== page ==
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In computational learning, The NFL theorem states that there is no universal learner. For every learning algorithm , there is a distribution that causes the learner output a hypotesis with a large error, with high probability (although there is a low error hypotesis). The conclusion is that in order to learn, the hypotesis class or the distributions must be restricted. In their book "A probabilistic theory of pattern recognition", Devroye et al prove the following theroem for the K-nearest neighbors learner: $$\text{Assume } \mu \text{ has a density. if } k\to \infty \text{ and } k/n\to0 \\ \text{ then for every } \epsilon>0, \text{ there's } N, \text{ s.t.} \text{ for all } n>N : \\ P(R_n - R^* > \epsilon)< 2exp(-C_dn \epsilon ^{2}) $$ Where $R^*$ is the error of the bayes-optimal rule, $R_n$ is the true error of the K-NN output (the probability is over the training set of size $n$), $\mu$ is the probability measure on the instance space $\mathbb{R}^d$ and $C_d$ is some constant depends only on the euclidean dimension. Therefore, we can get as close as we want to the best hypothesis there is (not the best in some restricted class), without making any assumption on the ditribution. So I'm trying to understand how this result does not contradict the NFL theroem? thanks!

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The way I understand the NFL theorem is that there is no learning algorithm that's better than the rest in every task. This isn't however a theorem in the clear mathematical sense that it has a proof, rather an empirical observation.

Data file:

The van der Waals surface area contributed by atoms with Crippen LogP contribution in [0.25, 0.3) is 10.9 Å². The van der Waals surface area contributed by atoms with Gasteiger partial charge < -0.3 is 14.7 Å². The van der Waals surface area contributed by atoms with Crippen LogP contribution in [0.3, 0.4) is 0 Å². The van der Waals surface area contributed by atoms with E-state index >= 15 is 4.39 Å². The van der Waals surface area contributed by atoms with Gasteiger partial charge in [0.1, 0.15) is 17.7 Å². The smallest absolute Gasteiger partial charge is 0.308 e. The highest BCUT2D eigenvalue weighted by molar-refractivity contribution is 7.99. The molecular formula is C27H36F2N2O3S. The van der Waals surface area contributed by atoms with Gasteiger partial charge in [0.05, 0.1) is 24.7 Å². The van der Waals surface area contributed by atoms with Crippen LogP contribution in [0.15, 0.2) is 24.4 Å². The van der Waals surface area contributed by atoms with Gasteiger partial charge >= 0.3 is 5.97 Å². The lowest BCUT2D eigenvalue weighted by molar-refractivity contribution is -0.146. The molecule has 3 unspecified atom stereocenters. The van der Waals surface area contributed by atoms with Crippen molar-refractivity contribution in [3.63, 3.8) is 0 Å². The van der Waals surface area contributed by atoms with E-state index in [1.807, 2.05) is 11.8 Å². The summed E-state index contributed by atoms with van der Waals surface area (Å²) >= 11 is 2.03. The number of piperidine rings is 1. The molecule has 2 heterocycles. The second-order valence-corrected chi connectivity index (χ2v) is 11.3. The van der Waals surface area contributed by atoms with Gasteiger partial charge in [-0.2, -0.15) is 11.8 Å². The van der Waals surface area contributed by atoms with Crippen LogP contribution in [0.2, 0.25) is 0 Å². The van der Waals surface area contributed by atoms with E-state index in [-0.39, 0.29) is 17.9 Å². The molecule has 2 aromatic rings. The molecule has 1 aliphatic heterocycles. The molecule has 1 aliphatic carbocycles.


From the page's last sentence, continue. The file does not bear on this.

Similar to what you said for the kNN, there is also the Universal Approximation Theorem for Neural Networks, which states that given a 2-layer neural network, we can approximate any function with any arbitrary error.

Now, how does this not break the NFL? It basically states that you can solve any conceivable problem with a simple 2-layer NN. The reason is that while, theoretically NNs can approximate anything, in practice its very hard to teach them to approximate anything. That's why for some tasks, other algorithms are preferable.

A more practical way to interpret NFL is the following:

There is no way of determine a-priori which algorithm will do best for a given task.

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    $\begingroup$ Thanks for the answer, but there are some inaccuracies.. First, the NFL theorem has a proof (for example, shalev-shwartz & ben-david, understanding machine learning, chapter 5). For the Universal Approximation Theorem - this theorem deals with expresivness, while the NFL theorem deals with generaliztion. $\endgroup$ – michael J Aug 25 '19 at 5:43

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